FBI releases advertisement in Hebrew, Yiddish asking to report hate crimes

The use of both Yiddish and Hebrew can be seen as a direct call to address hate crimes against Jews in particular, as it appeals to the community as a whole.

HAREDIM GATHER near the Congregation Yetev Lev D’Satmar synagogue in the South Williamsburg neighborhood of Brooklyn, last year.  (photo credit: ANDREW KELLY / REUTERS)
HAREDIM GATHER near the Congregation Yetev Lev D’Satmar synagogue in the South Williamsburg neighborhood of Brooklyn, last year.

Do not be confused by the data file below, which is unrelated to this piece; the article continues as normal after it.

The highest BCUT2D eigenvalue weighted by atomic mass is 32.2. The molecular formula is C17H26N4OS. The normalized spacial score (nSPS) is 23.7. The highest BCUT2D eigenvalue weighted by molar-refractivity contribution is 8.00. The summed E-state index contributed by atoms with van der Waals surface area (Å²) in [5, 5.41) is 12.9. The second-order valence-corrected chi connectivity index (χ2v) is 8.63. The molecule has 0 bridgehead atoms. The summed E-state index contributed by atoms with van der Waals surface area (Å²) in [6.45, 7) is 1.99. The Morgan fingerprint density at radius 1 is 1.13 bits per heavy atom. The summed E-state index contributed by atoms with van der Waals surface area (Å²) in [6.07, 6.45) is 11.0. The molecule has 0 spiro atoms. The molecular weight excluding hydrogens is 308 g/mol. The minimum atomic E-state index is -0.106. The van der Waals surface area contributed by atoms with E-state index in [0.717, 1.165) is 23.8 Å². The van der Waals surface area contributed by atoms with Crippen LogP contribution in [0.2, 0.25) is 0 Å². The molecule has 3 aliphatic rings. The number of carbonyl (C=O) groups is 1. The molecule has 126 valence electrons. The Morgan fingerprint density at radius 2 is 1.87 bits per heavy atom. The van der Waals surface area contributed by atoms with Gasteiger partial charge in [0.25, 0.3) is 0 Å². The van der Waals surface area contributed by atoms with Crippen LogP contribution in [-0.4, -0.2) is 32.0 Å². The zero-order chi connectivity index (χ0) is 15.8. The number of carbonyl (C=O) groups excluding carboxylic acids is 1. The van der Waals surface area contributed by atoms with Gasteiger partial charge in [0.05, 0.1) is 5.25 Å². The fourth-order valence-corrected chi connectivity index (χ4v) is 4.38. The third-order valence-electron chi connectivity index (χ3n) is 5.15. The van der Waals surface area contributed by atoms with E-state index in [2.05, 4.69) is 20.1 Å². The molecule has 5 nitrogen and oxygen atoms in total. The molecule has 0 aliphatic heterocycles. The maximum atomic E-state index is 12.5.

(photo credit: ANDREW KELLY / REUTERS)
The FBI Hate Crimes Unit released advertisements in English, Yiddish and Hebrew in an effort to get more Orthodox Jews to report on hate crimes in the New York area.
The use of both Yiddish and Hebrew can be seen as a direct call to address hate crimes against Jews in particular, as it appeals to the community as a whole.

The advertisement notes that many hate crimes go unreported, and it gives instructions on how to report hate crimes to the FBI if one becomes the victim or has knowledge of a hate crime.
"Did you know many hate crimes are not reported?," reads the FBI advertisement. "The FBI wants to help, but we need to hear from you."
The advertisement then reads off instructions on how to report a hate crime, and how to contact the FBI and give anonymous tips if someone so chooses.